which is already being depleted in other parts of the Great Plains.
The decline in snowpack could further limit the supply of water.
Mountain snowpacks are natural reservoirs that collect the snow
that falls during winter and release water when the snow melts
during spring and summer. Dams capture most meltwater and
retain it for use later in the year. But as the snowpack declines,
less water is available upstream of these dams during droughts
for ecosystems, water-based recreation, and riparian landowners
who draw water directly from a natural lake or flowing river.
Rising temperatures, drier soils, and changing water availability
are likely to present challenges for Wyoming's farms and cattle
ranches. Hot weather causes cows to eat less and grow more
slowly, and it can threaten their health. Reduced water availability
would create challenges for ranchers, as well as farmers who
irrigate crops. Although warmer and shorter winters may allow
for a longer growing season, they may also promote the growth
of weeds and pests, and shorten the dormancy for many winter
crops, which creates the potential for crop losses due to spring
Higher temperatures and drought are likely to increase the sever-
ity, frequency, and extent of wildfires in Wyoming, which could
harm property, livelihoods, and human health. On average, about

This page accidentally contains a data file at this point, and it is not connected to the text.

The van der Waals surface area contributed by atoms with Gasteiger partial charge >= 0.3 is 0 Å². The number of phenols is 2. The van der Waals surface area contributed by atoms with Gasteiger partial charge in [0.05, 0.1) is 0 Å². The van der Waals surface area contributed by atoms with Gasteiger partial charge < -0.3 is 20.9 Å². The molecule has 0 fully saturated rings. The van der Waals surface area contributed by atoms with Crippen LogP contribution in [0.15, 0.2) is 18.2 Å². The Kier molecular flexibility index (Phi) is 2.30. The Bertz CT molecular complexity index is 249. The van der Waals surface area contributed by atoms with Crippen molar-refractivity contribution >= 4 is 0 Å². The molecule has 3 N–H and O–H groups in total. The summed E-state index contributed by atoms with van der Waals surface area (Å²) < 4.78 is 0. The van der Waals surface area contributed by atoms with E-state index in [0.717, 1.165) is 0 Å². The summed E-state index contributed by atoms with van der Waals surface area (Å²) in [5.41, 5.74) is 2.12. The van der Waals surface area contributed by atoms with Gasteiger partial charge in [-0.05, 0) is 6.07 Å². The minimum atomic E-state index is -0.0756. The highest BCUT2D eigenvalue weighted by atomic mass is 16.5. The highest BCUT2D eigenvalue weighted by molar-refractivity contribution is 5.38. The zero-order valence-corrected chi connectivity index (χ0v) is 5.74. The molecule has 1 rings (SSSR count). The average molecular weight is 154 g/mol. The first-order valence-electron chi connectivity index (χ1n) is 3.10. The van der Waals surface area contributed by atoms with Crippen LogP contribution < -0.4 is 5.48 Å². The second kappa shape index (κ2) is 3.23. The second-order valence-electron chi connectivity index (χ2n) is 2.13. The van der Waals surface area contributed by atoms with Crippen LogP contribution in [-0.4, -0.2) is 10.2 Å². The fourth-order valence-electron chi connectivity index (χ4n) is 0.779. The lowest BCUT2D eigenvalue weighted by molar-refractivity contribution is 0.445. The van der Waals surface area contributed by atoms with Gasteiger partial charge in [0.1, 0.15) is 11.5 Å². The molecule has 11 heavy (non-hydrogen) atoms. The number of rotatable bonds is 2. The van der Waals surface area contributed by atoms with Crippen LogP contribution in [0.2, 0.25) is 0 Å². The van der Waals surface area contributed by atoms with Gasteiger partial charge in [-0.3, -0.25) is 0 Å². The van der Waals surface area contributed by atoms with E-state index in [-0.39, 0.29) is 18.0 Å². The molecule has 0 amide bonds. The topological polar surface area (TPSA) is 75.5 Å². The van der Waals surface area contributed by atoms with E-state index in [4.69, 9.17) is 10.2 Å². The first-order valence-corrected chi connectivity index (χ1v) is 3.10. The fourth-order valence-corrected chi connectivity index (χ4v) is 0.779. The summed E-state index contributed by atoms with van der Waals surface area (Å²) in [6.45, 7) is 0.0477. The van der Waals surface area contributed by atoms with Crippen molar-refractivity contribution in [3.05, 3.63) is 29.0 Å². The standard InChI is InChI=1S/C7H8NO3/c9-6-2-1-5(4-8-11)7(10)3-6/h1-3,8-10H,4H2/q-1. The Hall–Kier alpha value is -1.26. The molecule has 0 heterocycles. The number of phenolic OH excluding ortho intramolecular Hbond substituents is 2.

1.4 percent of the land in the state has burned per decade since
1984. Wildfire smoke pollutes the air and can increase medical
visits for chest pains, respiratory problems, and heart problems.
Cattle grazing after the 2012 Fontenelle Fire west of Big Piney. Credit: University
of Wyoming Extension.
Longer growing seasons and increased carbon dioxide concentra-
tions could increase the productivity of forests, but warmer, drier
conditions also make forests more susceptible to pests. Tempera-
ture controls the life cycle and winter mortality rates of pests such
as bark beetles, which have infested millions of acres and killed
millions of trees across the West in recent decades. With higher
winter temperatures, some pests can persist year-round, and
new pests and diseases may become established. Drought also
reduces the ability of trees to mount a defense against attacks
from beetles and other pests.
Human Health
By 2050, Wyoming is likely to have twice as many days above
100°F as it has today. Extremely hot and cold days can be
unhealthy—even dangerous. Certain people are especially
vulnerable, including children, the elderly, the sick, and the poor.
The elderly may be particularly prone to heat stress and other
heat-related health problems, including dehydration,
cardiovascular strain, and respiratory problems. Those with low
incomes may be particularly vulnerable due to a lack of air
conditioning. Power failures due to severe weather can also
present risks, especially in lightly populated areas where access
to necessary support services may be limited. While these risks
will increase as the climate becomes warmer, illnesses, injuries,
and deaths due to cold weather and snow are likely to decline.
The sources of information about climate and the impacts of climate change in this publication are: the national climate assessments by the U.S. Global Change Research
Program, synthesis and assessment products by the U.S. Climate Change Science Program, assessment reports by the Intergovernmental Panel on Climate Change, and EPA's
Climate Change indicators in the United States. Mention of a particular season, location, species, or any other aspect of an impact does not imply anything about the likelihood or
importance of aspects that are not mentioned. For more information about climate change science, impacts, responses, and what you can do, visit EPA's Climate Change website
at www.epa.aov/climatechanae.